There have been but two serious attempts to rediscover the authentic Biblical dye of tekhelet. The first came in the mid-1800s by Rabbi G.H. Leiner. Unaware of all the above history, Rabbi Leiner conducted his own search for the marine animal described in the Talmud, a search which lead him to the great aquarium in Naples.
There he studied at length the squid Sepia officinalis and the black fluid it secreted, although, try as he might, he was unsuccessful in converting this to anything resembling a blue dye. Later accounts claim Rabbi Leiner consulted with local chemists who developed a procedure for changing the black fluid to blue. He then took this formula back home and set up a tekhelet manufacturing plant. While his own followers immediately began using this tekhelet, the large majority of Jews remained skeptical.
The second scholar to pursue tekhelet was Rabbi Isaac Herzog. His 1913 doctoral thesis was based on the very subject of tekhelet and as part of his research he analyzed the tekhelet produced by Rabbi Leiner’s method. He sent samples to chemists in Germany, France, and England and received some surprising results. They told him that the blue color of the tekhelet was due to the presence of inorganic Prussian Blue (ferric ferrocyanide).8 Rabbi Herzog was positive that authentic tekhelet could not be an inorganic compound and therefore investigated further to find out why Rabbi Leiner had, unwittingly, been making tekhelet of Prussian Blue. An examination of the method used in converting the squid’s black fluid to blue lead to a simple conclusion. The formula calls for heating the liquid to a very high temperature and then adding iron filaments. At high temperatures the organic matter from the squid breaks apart and combines with the iron to produce ferric ferrocyanide. Under those conditions any organic substance could be used and the results would be the same, so obviously this tekhelet could not be the real thing.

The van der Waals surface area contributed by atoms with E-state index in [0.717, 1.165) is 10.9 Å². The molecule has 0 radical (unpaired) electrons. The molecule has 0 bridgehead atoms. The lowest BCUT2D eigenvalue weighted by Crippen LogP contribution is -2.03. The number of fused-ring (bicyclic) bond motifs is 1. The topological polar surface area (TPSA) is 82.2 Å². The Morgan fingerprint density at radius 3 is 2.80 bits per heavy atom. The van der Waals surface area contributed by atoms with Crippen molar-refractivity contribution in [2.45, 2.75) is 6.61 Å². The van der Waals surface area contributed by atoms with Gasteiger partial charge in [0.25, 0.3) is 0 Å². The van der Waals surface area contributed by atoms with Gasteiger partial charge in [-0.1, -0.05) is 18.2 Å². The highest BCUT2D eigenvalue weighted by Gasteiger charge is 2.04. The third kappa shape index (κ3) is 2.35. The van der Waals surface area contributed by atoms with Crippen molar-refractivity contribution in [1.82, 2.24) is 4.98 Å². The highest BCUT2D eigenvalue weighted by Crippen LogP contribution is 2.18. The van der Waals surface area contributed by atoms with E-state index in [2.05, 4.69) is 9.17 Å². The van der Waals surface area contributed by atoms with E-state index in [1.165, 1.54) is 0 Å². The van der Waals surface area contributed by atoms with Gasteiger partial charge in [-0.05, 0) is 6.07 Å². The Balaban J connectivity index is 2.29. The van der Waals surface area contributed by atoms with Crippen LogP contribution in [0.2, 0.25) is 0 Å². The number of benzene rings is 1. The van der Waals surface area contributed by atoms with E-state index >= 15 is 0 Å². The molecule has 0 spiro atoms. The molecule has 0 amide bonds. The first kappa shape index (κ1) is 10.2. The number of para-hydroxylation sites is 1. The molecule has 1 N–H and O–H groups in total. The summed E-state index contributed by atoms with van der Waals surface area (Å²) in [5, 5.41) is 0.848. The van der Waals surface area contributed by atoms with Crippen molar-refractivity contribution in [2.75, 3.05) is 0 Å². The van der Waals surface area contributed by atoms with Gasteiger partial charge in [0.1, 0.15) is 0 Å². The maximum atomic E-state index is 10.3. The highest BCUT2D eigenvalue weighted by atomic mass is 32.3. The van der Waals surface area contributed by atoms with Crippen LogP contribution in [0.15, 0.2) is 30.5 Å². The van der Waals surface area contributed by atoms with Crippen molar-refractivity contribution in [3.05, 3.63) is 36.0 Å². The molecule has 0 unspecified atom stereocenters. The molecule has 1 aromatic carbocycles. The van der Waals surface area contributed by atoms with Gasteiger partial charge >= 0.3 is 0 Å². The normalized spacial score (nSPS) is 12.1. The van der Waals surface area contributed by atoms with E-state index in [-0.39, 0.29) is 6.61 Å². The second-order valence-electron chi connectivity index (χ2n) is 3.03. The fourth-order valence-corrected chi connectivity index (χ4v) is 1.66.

Rabbi Herzog conducted his own extensive study on the origin of tekhelet and relied heavily on the archaeological and classical information uncovered by secular scholars. He concluded that tekhelet must have, in fact, been closely associated with the well-known Tyrian Purple. "He [Herzog] notes the difficulty with the contention that Jewish tekhelet came from some marine animal different than that used by the entirety of the ancient world, an organism which was unknown to the ancient scholars, and has left no archaeological evidence."9 Of the mollusks known to have been used in the manufacture of Tyrian Purple, Rabbi Herzog heavily considered the species Murex trunculus.
Although he even found proof that M. trunculus was used in ancient times to produce a blue dye, there were still a number of significant difficulties which prevented him from stating unequivocally that this species was the one used by the Jews in their production of tekhelet. The most substantial of these difficulties being that the dye extracted from M. trunculus is a purplish-blue color and not the accepted sky blue.
Coming up in Part 3: The Science of Tekhelet
8 Valette (Fabrique Nationale des Gobelins, Paris), private communication (7 May 1913) in Herzog's unpublished thesis.
9 Sterman, B. Viewpoint, Spring, 34-42, 1997.